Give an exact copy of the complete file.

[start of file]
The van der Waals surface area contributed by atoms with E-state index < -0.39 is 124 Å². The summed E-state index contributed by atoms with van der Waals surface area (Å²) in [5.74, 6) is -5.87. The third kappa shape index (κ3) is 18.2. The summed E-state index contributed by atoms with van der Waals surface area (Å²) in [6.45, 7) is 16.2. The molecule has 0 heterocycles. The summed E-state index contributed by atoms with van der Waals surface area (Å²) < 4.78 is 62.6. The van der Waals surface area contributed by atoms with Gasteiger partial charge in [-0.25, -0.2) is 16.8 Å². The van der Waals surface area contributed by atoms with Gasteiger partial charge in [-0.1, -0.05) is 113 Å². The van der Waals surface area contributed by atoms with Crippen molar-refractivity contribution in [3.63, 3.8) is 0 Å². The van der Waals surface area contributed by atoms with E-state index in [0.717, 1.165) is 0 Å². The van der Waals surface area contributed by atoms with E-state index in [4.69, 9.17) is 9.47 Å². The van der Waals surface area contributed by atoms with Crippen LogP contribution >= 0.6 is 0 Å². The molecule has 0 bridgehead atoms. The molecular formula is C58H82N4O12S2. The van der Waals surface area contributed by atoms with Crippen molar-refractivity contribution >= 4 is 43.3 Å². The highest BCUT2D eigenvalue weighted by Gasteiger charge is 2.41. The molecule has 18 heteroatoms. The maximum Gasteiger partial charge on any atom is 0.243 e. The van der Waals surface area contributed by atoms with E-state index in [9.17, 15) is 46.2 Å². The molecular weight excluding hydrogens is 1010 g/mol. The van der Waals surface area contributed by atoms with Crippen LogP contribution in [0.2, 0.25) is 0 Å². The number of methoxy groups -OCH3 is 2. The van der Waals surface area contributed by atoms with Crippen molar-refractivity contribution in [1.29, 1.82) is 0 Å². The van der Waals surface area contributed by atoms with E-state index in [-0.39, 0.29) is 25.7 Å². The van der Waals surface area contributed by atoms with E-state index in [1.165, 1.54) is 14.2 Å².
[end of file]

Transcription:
The van der Waals surface area contributed by atoms with E-state index < -0.39 is 124 Å². The summed E-state index contributed by atoms with van der Waals surface area (Å²) in [5.74, 6) is -5.87. The third kappa shape index (κ3) is 18.2. The summed E-state index contributed by atoms with van der Waals surface area (Å²) in [6.45, 7) is 16.2. The molecule has 0 heterocycles. The summed E-state index contributed by atoms with van der Waals surface area (Å²) < 4.78 is 62.6. The van der Waals surface area contributed by atoms with Gasteiger partial charge in [-0.25, -0.2) is 16.8 Å². The van der Waals surface area contributed by atoms with Gasteiger partial charge in [-0.1, -0.05) is 113 Å². The van der Waals surface area contributed by atoms with Crippen molar-refractivity contribution in [3.63, 3.8) is 0 Å². The van der Waals surface area contributed by atoms with E-state index in [0.717, 1.165) is 0 Å². The van der Waals surface area contributed by atoms with E-state index in [4.69, 9.17) is 9.47 Å². The van der Waals surface area contributed by atoms with Crippen LogP contribution >= 0.6 is 0 Å². The molecule has 0 bridgehead atoms. The molecular formula is C58H82N4O12S2. The van der Waals surface area contributed by atoms with Crippen molar-refractivity contribution >= 4 is 43.3 Å². The highest BCUT2D eigenvalue weighted by Gasteiger charge is 2.41. The molecule has 18 heteroatoms. The maximum Gasteiger partial charge on any atom is 0.243 e. The van der Waals surface area contributed by atoms with E-state index in [9.17, 15) is 46.2 Å². The molecular weight excluding hydrogens is 1010 g/mol. The van der Waals surface area contributed by atoms with Crippen LogP contribution in [0.2, 0.25) is 0 Å². The number of methoxy groups -OCH3 is 2. The van der Waals surface area contributed by atoms with Crippen molar-refractivity contribution in [1.29, 1.82) is 0 Å². The van der Waals surface area contributed by atoms with E-state index in [-0.39, 0.29) is 25.7 Å². The van der Waals surface area contributed by atoms with E-state index in [1.165, 1.54) is 14.2 Å².